CRISPR – the future of Genetics?

Humans have been manipulating nature and been playing “God” for quite sometime. Carrots were originally purple but we’ve bred them to look orange. Canines have been bred in all shapes and sizes to suit practical purposes like hunting, but also because we think it’s cute to have pooches with squishy faces – regardless of breathing problems. If selective breeding is the equivalent of dipping our toes into the gene pool, then CRISPR is full blown scuba diving.

CRISPR, which stands for Clustered Regularly Interspaced Short Palindromic Repeats, has been a hot topic in biotech this decade, providing significant promise in genetic engineering. CRISPR stems from the protective habits of bacteria against viruses.

When bacteria encounters invading viruses, it saves stretches of the invading viral code in a system called CRISPR. Then, using a protein called Cas9, the bacteria takes the code copy, specifically targets the same stretch in the DNA of the invading virus, and cuts out it out – just like genetic scissors. Scientists use CRISPR in the same manner and find it to be vastly more precise than genetic editing methods of the past – highly programmable, and capable of specific targeting.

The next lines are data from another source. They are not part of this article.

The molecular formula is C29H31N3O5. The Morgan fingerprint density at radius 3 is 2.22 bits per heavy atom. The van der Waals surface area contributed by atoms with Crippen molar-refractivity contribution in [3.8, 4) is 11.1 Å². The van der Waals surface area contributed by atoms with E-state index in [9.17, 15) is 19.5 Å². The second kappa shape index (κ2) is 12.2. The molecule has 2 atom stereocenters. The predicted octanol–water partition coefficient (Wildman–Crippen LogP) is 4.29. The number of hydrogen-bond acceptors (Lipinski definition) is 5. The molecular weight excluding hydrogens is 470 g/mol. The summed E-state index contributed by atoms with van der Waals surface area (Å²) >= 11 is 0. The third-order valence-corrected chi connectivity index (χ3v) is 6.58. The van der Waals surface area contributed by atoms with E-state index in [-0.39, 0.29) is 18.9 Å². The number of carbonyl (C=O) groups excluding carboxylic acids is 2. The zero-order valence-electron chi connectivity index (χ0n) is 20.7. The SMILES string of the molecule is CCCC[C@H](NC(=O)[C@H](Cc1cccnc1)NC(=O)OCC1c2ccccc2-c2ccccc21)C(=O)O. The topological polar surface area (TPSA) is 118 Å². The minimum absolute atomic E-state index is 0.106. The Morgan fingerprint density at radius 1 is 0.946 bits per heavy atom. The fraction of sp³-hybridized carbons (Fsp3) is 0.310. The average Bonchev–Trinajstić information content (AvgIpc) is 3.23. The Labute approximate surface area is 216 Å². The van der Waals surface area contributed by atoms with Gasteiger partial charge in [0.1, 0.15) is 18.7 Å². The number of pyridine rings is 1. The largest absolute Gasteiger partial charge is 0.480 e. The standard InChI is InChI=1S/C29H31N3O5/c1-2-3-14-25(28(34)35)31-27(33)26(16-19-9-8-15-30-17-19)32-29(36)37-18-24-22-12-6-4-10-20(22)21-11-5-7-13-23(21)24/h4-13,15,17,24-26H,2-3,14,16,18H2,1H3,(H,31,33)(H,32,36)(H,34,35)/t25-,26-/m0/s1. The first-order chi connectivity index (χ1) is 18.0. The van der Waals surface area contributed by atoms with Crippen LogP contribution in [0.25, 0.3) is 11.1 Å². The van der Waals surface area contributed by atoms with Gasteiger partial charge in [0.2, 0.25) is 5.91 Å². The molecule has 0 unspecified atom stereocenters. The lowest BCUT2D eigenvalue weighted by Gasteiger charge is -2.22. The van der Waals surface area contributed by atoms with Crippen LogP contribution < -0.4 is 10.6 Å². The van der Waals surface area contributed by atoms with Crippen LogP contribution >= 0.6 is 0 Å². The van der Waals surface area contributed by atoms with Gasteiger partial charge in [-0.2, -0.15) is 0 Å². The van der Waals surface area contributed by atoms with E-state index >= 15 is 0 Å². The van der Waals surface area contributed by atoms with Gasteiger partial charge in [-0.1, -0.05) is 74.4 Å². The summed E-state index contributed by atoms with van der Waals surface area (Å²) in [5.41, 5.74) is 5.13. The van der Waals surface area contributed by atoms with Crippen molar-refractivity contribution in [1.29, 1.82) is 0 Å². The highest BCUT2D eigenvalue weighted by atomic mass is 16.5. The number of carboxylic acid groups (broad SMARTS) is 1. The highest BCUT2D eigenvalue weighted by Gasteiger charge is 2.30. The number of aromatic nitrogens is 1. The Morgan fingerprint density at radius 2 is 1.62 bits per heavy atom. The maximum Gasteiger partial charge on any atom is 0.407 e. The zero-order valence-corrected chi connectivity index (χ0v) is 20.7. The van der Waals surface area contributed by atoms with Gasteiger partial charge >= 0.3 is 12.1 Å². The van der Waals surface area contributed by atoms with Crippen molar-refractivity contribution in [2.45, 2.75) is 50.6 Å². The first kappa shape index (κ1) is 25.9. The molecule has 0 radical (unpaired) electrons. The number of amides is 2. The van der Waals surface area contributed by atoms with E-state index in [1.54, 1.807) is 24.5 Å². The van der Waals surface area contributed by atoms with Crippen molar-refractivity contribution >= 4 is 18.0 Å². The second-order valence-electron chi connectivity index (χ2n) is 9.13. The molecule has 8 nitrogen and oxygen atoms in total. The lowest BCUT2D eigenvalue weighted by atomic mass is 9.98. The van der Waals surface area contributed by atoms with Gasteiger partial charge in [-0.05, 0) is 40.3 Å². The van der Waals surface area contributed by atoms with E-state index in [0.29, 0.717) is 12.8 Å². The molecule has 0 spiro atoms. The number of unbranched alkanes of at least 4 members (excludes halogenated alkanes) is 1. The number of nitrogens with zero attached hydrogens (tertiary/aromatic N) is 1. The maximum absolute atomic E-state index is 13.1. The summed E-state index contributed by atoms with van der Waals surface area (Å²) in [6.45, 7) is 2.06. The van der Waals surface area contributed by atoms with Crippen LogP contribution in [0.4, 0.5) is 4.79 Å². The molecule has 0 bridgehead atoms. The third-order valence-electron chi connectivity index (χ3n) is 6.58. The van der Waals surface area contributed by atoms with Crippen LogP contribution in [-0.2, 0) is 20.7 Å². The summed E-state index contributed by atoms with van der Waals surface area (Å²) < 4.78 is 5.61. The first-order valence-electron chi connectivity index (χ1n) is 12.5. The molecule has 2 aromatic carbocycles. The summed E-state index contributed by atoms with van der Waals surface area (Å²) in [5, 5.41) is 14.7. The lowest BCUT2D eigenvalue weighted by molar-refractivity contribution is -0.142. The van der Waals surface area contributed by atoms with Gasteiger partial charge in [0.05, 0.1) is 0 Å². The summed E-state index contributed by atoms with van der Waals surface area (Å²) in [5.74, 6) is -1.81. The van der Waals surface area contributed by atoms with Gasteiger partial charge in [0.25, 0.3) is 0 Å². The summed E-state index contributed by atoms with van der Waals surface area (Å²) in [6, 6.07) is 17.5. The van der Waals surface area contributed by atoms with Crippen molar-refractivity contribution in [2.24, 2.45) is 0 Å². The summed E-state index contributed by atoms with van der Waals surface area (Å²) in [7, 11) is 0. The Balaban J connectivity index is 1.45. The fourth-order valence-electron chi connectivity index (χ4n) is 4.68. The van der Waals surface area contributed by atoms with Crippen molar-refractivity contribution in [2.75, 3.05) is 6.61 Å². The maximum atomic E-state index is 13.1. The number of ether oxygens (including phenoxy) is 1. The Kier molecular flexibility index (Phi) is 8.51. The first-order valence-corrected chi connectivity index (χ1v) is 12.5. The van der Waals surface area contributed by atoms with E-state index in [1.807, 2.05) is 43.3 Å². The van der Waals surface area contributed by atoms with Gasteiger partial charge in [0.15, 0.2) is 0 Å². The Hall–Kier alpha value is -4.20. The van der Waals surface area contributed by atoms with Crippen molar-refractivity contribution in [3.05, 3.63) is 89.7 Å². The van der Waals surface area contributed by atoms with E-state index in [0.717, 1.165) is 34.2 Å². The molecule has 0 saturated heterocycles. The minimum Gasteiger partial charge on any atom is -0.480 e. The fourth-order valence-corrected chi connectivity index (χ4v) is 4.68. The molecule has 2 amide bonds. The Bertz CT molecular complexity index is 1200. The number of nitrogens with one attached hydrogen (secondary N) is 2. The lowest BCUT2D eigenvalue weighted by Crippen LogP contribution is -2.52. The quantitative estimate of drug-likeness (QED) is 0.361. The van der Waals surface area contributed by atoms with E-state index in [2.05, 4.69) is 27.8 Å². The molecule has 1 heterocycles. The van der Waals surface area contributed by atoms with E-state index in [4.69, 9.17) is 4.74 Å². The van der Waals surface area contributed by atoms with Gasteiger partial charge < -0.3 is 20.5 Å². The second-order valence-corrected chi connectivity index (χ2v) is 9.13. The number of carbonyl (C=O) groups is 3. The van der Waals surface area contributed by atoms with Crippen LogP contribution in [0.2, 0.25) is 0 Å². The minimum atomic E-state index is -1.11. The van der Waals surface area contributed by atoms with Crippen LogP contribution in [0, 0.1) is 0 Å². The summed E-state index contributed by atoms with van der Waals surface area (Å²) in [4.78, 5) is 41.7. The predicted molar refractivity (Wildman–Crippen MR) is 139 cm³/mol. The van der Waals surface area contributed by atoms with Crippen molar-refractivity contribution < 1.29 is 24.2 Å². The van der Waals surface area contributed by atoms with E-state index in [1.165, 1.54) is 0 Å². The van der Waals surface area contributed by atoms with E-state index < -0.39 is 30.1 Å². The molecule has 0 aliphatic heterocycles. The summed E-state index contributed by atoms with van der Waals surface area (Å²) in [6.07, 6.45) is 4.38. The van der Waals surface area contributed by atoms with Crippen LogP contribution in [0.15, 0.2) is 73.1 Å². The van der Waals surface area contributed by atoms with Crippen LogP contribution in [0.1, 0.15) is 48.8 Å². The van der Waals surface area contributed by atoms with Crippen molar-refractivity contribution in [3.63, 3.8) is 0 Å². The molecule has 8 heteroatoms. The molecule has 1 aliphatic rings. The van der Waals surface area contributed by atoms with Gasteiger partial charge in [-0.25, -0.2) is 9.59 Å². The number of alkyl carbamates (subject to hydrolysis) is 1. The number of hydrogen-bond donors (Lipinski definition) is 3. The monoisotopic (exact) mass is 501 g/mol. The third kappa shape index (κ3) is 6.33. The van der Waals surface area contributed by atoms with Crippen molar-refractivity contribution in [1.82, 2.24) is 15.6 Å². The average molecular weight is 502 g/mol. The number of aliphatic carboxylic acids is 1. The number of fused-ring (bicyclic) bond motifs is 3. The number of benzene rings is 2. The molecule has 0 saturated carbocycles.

What does this mean for humankind? When you can specifically target stretches of genetic code, you can directly edit and correct genetic defects. Using CRISPR, scientists successfully eliminated HIV cells from mice in May 2017, removing all traces of infection within mouse organs and tissue.

CRISPR clinical trials in humans are slated for 2018. Targets are set on curing patients with beta thalassemia and sickle-cell disease – inherited blood disorders caused by genetic mutations. “It is important that they do this very carefully”, as Stuart Orkin, a haemotologist-oncologist at Boston Hospital told Chemical & Engineering News. “If there is a mistake or bad effect [from CRISPR], it will have repercussions beyond a single patient”. The treatment called CTX001, works by cutting out a gene that suppresses fetal haemoglobin production. Cutting out this defective gene could allow red blood cells in patients to carry oxygen efficiently once more.

While CRISPR holds an extreme amount of potential, it is still in its infancy phase, and of course, there are ethical concerns of where CRISPR could take us as a species – think biopunk flick, Gattaca. Should we be able to design and select our eye-colour, our height, our rate of metabolism? Those are important questions that lie in the future, but immediate issues like eradicating cancer and genetic defects are of far greater precedence, and we’re inching closer to actualising what’s eluded us for so long.